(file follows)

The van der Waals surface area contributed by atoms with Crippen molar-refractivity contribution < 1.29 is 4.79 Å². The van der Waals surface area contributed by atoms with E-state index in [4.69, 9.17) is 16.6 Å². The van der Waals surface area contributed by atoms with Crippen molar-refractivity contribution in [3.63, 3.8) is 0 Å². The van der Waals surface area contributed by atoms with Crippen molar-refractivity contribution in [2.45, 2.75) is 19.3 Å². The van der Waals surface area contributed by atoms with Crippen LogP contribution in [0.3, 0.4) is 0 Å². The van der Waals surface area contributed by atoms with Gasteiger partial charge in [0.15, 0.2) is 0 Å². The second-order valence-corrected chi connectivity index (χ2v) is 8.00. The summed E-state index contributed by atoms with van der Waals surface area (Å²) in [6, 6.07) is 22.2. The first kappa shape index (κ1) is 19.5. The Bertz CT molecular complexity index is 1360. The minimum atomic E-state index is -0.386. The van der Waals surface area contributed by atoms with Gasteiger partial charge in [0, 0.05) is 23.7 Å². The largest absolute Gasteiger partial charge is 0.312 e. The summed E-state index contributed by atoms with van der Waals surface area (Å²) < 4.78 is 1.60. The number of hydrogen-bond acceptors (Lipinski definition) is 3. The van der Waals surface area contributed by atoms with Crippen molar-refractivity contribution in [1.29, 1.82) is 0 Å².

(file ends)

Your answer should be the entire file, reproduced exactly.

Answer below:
The van der Waals surface area contributed by atoms with Crippen molar-refractivity contribution < 1.29 is 4.79 Å². The van der Waals surface area contributed by atoms with E-state index in [4.69, 9.17) is 16.6 Å². The van der Waals surface area contributed by atoms with Crippen molar-refractivity contribution in [3.63, 3.8) is 0 Å². The van der Waals surface area contributed by atoms with Crippen molar-refractivity contribution in [2.45, 2.75) is 19.3 Å². The van der Waals surface area contributed by atoms with Crippen LogP contribution in [0.3, 0.4) is 0 Å². The van der Waals surface area contributed by atoms with Gasteiger partial charge in [0.15, 0.2) is 0 Å². The second-order valence-corrected chi connectivity index (χ2v) is 8.00. The summed E-state index contributed by atoms with van der Waals surface area (Å²) in [6, 6.07) is 22.2. The first kappa shape index (κ1) is 19.5. The Bertz CT molecular complexity index is 1360. The minimum atomic E-state index is -0.386. The van der Waals surface area contributed by atoms with Gasteiger partial charge in [0, 0.05) is 23.7 Å². The largest absolute Gasteiger partial charge is 0.312 e. The summed E-state index contributed by atoms with van der Waals surface area (Å²) < 4.78 is 1.60. The number of hydrogen-bond acceptors (Lipinski definition) is 3. The van der Waals surface area contributed by atoms with Crippen molar-refractivity contribution in [1.29, 1.82) is 0 Å².